These days, some customers are deploying Exchange databases and log files on advanced format (4K) drives. Although these drives support a physical sector size of 4096, many vendors are emulating 512 byte sectors in order to maintain backwards compatibility with application and operating systems. This is known as 512 byte emulation (512e). Windows 2008 and Windows 2008 R2 support native 512 byte and 512 byte emulated advanced format drives. Windows 2012 supports drives of all sector sizes. The sector size presented to applications and the operating system, and how applications respond, directly affects data integrity and performance.
For more information on sector sizes see the following links:
- Understanding the Impact of Large Sector Media for IT Pros
- Advanced format (4K) disk compatibility update
- KB 2510009 Microsoft support policy for 4K sector hard drives in Windows
When deploying an Exchange 2010 Database Availability Group (DAG), the sector sizes of the volumes hosting the databases and log files must be the same across all nodes within the DAG. This requirement is outlined in Understanding Storage Configuration.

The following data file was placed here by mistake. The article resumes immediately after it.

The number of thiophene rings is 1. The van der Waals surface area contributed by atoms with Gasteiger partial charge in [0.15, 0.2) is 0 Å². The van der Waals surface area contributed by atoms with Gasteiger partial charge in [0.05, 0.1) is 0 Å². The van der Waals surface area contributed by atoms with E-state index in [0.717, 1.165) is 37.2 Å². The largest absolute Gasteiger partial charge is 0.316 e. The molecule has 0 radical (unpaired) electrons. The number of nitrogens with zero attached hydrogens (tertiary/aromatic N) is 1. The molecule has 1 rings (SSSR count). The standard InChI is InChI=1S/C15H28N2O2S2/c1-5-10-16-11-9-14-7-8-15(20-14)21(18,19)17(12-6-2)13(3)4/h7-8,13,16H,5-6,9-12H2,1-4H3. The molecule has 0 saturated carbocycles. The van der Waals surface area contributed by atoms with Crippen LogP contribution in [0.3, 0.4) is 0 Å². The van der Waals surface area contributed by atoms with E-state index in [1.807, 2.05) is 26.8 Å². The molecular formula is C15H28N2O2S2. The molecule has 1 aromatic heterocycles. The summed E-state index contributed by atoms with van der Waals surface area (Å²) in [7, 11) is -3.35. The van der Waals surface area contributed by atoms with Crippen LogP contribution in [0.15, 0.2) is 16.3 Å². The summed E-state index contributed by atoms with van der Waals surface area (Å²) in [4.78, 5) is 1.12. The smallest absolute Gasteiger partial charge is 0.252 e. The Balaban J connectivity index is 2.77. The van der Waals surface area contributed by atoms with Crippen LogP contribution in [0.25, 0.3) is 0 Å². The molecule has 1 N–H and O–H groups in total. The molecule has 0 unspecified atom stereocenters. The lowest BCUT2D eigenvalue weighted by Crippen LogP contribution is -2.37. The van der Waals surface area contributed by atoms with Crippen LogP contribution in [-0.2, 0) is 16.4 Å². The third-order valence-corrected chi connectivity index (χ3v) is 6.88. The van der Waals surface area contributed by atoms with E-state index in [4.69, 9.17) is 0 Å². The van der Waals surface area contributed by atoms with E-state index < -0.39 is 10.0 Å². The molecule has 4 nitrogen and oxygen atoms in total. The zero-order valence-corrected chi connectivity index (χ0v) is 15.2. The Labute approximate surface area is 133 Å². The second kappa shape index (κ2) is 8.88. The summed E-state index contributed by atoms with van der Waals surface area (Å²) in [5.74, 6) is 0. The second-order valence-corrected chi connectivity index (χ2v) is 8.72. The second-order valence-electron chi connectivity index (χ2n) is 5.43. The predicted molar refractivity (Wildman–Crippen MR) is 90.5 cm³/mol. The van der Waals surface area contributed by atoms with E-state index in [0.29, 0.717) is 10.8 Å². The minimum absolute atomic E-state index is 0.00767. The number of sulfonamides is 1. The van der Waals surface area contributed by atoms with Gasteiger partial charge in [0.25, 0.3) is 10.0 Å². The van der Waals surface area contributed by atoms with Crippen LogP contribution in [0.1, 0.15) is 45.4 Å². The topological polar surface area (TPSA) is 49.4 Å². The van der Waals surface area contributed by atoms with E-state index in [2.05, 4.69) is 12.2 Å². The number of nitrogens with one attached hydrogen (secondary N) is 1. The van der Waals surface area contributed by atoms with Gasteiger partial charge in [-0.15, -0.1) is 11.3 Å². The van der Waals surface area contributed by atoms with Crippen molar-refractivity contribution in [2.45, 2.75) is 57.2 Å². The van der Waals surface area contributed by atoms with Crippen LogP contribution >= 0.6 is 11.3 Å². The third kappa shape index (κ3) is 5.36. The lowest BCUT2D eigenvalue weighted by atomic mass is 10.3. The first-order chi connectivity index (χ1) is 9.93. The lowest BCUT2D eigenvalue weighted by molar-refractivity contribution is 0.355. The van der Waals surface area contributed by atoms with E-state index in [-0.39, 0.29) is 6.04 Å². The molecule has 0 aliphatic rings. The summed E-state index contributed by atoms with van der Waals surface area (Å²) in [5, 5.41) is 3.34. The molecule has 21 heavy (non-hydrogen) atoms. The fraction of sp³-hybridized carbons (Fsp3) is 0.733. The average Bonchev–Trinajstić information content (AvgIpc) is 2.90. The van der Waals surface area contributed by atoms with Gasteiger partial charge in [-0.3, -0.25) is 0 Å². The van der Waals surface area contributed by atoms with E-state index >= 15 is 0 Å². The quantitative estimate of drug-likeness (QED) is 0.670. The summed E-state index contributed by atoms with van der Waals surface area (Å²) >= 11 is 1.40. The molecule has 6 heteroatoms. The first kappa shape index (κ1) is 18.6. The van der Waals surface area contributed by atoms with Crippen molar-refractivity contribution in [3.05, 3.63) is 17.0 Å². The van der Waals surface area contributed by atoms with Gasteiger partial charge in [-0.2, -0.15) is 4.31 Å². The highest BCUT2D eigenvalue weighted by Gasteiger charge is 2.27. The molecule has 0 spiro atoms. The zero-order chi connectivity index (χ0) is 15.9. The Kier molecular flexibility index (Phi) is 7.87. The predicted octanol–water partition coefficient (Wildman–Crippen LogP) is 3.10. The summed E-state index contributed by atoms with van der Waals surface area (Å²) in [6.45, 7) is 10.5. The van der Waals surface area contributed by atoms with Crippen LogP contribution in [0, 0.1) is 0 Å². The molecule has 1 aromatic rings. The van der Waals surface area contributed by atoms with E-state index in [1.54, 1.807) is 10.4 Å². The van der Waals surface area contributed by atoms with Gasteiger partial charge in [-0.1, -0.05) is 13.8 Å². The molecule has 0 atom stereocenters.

Support requires that all copies of a database reside on the same physical disk type. For example, it is not a supported configuration to host one copy of a given database on a 512-byte sector disk and another copy of that same database on a 512e disk. Also be aware that 4-kilobyte (KB) sector disks are not supported for any version of Microsoft Exchange and 512e disks are not supported for any version of Exchange prior to Exchange Server 2010 SP1.
Recently, we have noted that some customers have experienced issues with log file replication and replay as the result of sector size mismatch. These issues occur when:
- Storage drivers are upgraded resulting in the recognized sector size changing.
- Storage firmware is upgraded resulting in the recognized sector size changing.
- New storage is presented or existing storage is replaced with drives of a different sector size.
This mismatch can cause one or more database copies in a DAG to fail, as illustrated below. In my example environment, I have a three-member DAG with a single database that resides on a volume labeled Z that is replicated between each member.
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